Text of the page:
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I have recently come across a few websites that seems to access the accelerometer or gyroscope on my laptop, detecting changes in orientation or movement. Example: http://isthisanearthquake.com

How is this done? Must I subscribe to some kind of event on the window object?

On which devices (laptops, mobile phones, tablets) is this known to work?


NB: I actually already know (part of) the answer to this question, and I am going to post it right away. The reason that I am posting the question here, is to let everyone else know that accelerometer data is available in Javascript (on certain devices) and to challenge the community to post new findings on the subject. Currently, there seems to be almost no documentation of these features.

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Great effort, thanks a lot. Do you think that 3 years later the answer needs any updates? –  Bartek Banachewicz Jan 17 at 17:12
    
@BartekBanachewicz Thanks for calling me out on this one. I will transfer the answer to "community wiki", hoping that someone with more up-to-date knowledge will update it to reflect the current state of the art. –  Jørn Schou-Rode Jan 27 at 14:43

1 Answer 1

up vote 89 down vote accepted

There are currently three distinct events which may or may not be triggered when the client devices moves. Two of them are focused around orientation and the last on motion:

  • ondeviceorientation is known to work on the desktop version of Chrome, and most Apple laptops seems to have the hardware required for this to work. It also works on Mobile Safari on the iPhone 4 with iOS 4.2. In the event handler function, you can access alpha, beta, gamma values on the event data supplied as the only argument to the function.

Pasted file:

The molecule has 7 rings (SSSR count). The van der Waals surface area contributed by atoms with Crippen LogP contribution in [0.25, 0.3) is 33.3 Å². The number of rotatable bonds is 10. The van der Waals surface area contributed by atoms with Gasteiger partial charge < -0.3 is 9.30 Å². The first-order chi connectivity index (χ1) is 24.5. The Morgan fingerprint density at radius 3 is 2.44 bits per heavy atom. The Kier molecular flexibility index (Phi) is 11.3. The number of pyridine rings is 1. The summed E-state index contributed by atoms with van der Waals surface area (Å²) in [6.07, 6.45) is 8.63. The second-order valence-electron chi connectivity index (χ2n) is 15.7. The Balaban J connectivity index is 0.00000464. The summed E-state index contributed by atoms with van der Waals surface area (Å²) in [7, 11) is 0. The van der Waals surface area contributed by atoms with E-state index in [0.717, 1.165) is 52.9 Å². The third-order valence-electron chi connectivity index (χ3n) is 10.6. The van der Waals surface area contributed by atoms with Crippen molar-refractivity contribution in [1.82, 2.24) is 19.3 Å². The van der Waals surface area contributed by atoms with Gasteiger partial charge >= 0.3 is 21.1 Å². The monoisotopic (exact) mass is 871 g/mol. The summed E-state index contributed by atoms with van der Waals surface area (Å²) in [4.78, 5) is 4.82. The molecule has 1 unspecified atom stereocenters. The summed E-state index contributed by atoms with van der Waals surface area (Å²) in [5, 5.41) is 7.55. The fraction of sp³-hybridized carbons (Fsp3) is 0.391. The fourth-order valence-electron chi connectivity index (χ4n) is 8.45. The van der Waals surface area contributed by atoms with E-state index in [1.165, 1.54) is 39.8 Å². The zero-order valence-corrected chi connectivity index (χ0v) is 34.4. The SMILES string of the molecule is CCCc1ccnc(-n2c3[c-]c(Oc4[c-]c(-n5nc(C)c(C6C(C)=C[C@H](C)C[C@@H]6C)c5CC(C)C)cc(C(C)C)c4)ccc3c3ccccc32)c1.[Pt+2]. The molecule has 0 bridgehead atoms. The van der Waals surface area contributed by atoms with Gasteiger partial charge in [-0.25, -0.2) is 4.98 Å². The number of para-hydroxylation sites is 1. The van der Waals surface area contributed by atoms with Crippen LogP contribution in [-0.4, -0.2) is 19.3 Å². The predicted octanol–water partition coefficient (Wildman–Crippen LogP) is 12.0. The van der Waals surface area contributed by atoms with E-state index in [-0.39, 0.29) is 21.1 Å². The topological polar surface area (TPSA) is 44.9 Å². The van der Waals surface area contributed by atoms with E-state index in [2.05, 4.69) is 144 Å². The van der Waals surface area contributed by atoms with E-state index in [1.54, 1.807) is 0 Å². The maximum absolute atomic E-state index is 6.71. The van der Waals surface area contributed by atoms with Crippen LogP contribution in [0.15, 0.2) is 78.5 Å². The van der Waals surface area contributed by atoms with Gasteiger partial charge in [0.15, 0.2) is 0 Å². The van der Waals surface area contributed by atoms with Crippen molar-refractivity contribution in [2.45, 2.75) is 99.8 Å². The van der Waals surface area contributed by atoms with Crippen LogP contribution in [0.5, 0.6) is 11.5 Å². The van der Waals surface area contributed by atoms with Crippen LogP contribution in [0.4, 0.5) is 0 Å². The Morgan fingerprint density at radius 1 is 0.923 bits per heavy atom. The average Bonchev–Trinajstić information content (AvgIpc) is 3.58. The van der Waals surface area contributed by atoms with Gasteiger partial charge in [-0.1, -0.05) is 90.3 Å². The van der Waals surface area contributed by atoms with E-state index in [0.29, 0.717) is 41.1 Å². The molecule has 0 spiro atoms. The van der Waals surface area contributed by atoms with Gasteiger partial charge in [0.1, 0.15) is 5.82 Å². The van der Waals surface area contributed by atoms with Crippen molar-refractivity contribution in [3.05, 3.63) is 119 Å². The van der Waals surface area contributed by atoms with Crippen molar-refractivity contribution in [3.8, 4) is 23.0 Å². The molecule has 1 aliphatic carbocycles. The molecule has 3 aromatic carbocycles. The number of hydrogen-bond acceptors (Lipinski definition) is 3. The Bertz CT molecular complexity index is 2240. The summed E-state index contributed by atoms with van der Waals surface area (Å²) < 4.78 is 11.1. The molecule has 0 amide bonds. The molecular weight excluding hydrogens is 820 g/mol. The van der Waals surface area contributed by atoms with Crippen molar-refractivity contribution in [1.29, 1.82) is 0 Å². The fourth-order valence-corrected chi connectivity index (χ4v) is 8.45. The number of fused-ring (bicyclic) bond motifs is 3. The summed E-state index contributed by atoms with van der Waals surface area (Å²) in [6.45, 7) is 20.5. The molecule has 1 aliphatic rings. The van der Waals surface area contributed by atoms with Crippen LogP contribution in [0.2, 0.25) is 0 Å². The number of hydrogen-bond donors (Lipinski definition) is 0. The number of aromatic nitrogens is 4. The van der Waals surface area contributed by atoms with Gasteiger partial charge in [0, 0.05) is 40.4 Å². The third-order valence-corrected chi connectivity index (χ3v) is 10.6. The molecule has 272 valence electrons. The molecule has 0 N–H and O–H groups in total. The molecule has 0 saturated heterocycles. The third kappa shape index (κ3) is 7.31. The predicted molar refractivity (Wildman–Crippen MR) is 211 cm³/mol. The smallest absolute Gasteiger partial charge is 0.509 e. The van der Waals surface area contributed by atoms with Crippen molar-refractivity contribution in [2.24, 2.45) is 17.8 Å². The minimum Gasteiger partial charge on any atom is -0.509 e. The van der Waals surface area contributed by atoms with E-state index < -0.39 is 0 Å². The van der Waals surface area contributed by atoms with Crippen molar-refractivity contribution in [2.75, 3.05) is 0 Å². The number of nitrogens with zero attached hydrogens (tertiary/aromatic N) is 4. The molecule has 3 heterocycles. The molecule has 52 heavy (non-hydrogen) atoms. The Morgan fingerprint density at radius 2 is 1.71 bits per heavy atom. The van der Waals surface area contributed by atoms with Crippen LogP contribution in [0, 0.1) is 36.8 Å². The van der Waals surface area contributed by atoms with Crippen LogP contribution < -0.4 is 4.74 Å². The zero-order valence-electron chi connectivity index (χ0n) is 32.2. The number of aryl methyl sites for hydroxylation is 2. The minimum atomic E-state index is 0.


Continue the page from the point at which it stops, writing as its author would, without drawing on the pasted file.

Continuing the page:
• onmozorientation is supported on Firefox 3.6 and newer. Again, this is known to work on most Apple laptops, but might work on Windows or Linux machines with accelerometer as well. In the event handler function, look for x, y, z fields on the event data supplied as first argument.

  • ondevicemotion is known to work on iPhone 3GS + 4 and iPad (both with iOS 4.2), and provides data related to the current acceleration of the client device. The event data passed to the handler function has acceleration and accelerationIncludingGravity, which both have three fields for each axis: x, y, z

The "earthquake detecting" sample website uses a series of if statements to figure out which event to attach to (in a somewhat prioritized order) and passes the data received to a common tilt function:

if (window.DeviceOrientationEvent) {
    window.addEventListener("deviceorientation", function () {
        tilt([event.beta, event.gamma]);
    }, true);
} else if (window.DeviceMotionEvent) {
    window.addEventListener('devicemotion', function () {
        tilt([event.acceleration.x * 2, event.acceleration.y * 2]);
    }, true);
} else {
    window.addEventListener("MozOrientation", function () {
        tilt([orientation.x * 50, orientation.y * 50]);
    }, true);
}

The constant factors 2 and 50 are used to "align" the readings from the two latter events with those from the first, but these are by no means precise representations. For this simple "toy" project it works just fine, but if you need to use the data for something slightly more serious, you will have to get familiar with the units of the values provided in the different events and treat them with respect :)

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3  
sometimes an answer just nails it ! –  Scott Evernden Sep 11 '11 at 16:58
    
In case anybody wonders - ondevicemotion works for Firefox 8.0 but is scaled wrongly (0-9), but this seems to be fixed in later versions (10.0). None of them works on Opera Mobile and all standard ones work fine on default Nokia N9 browser. –  Nux Dec 8 '11 at 20:40
1  
The MozOrientation event was removed as obsolete in Firefox 6. So now they're all using the standardised API. –  Chris Morgan Aug 10 '12 at 4:05
    
This doesn't seem to work in Firefox 30, as shown in this fiddle. :( –  bwinton Mar 22 at 15:28

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